Is Porn Really To Blame?

Recently the U.K. decided it needed to protect its citizens by banning certain types of pornographic acts from being depicted. Australia looks like it will be following suit soon. The Tumblr-sphere has done what it does best and jumped on the bandwagon of half truths and false logic.

GenderInequality

Everyone seems to be shouting the dangers of porn and its effects on male/female relationships without stopping for half a second to ask: 

Is porn really to blame here?

You see, the core issue is this: in many instances, women are seen as subservient to men; generally and sexually. Which isn’t a new problem. It’s one that has been around since men and women started interacting. For centuries, women were told that sex was something they had to endure for their husbands. They were told that they were unclean if they enjoyed sex. They’ve been ostracised, had their bodies mutilated, been stoned, and even killed for expressing sexual desire. Throughout history women have been seen as little more than possessions. They have been used as bartering chips to settle disputes. They’ve been sold via arranged marriages to acquire land or livestock. The idea that women are whole, complete, and equal to men is a fairly new social construct. The concept of a woman having sex by choice or for pleasure is even newer. If anything, porn has helped to liberate women’s sexuality by giving them some modicum of control and expression.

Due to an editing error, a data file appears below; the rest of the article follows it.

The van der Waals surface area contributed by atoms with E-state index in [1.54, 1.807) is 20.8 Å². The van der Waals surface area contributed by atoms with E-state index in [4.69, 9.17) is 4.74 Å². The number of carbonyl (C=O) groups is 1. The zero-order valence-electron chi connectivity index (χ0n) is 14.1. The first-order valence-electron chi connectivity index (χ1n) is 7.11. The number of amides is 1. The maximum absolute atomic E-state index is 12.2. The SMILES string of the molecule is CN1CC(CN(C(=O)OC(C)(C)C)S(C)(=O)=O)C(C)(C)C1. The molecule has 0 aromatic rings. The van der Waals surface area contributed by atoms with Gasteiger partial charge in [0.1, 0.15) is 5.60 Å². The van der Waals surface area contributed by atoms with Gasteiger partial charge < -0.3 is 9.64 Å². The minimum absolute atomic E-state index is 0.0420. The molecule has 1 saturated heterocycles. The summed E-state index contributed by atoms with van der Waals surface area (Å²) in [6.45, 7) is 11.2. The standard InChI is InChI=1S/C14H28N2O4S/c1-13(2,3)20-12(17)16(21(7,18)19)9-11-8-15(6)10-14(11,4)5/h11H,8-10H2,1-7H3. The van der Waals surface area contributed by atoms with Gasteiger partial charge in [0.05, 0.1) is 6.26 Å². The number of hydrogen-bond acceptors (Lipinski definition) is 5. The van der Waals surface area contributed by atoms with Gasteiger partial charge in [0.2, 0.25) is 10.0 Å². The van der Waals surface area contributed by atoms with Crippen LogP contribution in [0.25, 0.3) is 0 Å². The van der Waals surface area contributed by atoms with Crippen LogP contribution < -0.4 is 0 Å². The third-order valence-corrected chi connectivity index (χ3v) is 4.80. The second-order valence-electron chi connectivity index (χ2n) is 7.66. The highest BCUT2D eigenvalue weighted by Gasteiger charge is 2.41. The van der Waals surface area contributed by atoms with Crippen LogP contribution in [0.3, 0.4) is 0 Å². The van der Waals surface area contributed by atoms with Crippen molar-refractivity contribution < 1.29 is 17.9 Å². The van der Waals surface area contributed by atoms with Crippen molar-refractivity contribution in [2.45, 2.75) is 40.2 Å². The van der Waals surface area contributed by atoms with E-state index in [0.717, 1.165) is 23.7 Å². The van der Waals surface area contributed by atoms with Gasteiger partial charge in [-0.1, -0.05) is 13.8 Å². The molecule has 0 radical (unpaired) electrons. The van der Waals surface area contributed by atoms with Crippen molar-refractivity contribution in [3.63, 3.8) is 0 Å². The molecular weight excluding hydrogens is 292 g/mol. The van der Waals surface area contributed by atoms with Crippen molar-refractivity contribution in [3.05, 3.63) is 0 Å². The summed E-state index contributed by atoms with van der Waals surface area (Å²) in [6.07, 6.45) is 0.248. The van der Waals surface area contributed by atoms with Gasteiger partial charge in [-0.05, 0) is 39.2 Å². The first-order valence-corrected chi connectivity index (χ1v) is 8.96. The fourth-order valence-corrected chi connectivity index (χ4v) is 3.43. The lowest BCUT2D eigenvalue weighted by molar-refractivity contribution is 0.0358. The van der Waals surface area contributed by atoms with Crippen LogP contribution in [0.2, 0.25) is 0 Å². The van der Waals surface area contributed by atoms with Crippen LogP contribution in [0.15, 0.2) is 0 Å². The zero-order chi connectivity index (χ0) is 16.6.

Religion plays far more of a factor in the suppression of women’s sexuality than porn ever could. Christianity and Islam both state over and over that a woman’s worth is less than that of a man’s. They both state that a woman must submit to a man. They both call into question a woman’s ability to think, reason, and even function without a man. Where porn is something that must be sought out in order to give the impression of this message, religion is something we happily teach our children and then blindly wonder why Timmy thinks Tiffany is lesser. 

Movies, magazines, books, advertising; all echo this sentiment. The romantic comedy tells women that no matter how successful she is, she’s incomplete without a man. Women’s magazines are chock full of tips and tricks on how to attract and please a man, while men’s magazines teach them how to conquer women. Nearly any product aimed at a male audience will somehow imply that it’s use will cause women to want to sleep with him. These things, unlike porn, bombard young men and women on a consistent basis with the message that a woman’s place is to please man. 

Here’s the thing… Porn is not a driving factor in influencing society's views on sexuality, porn is a commodity driven by our demand for a certain product. It’s a result of our views on women’s sexuality, not the force that shapes them. Yes, underaged men being exposed to violent porn is an issue, but one that only reinforces what they’ve been taught their entire lives about a woman’s place in relation to his. These issues aren’t solved by banning a reflection of society's views, but by changing those views through education and parenting. 

Simply put, porn shouldn’t have the chance to reinforce these ideas in young men, because young men shouldn’t be watching porn. Children have no reasonable right to privacy and parents need to be looking at search histories, checking social media, and correcting harmful behaviours. We need to teach our kids how to interact with and respect others. If we are going to allow schools to teach sexual education, then we need to stop dancing around the subjects and seriously discuss issues such as rape, consent, abuse, and coercion. Basically, we need to take responsibility and stop blaming whatever we decide to link the problem to.

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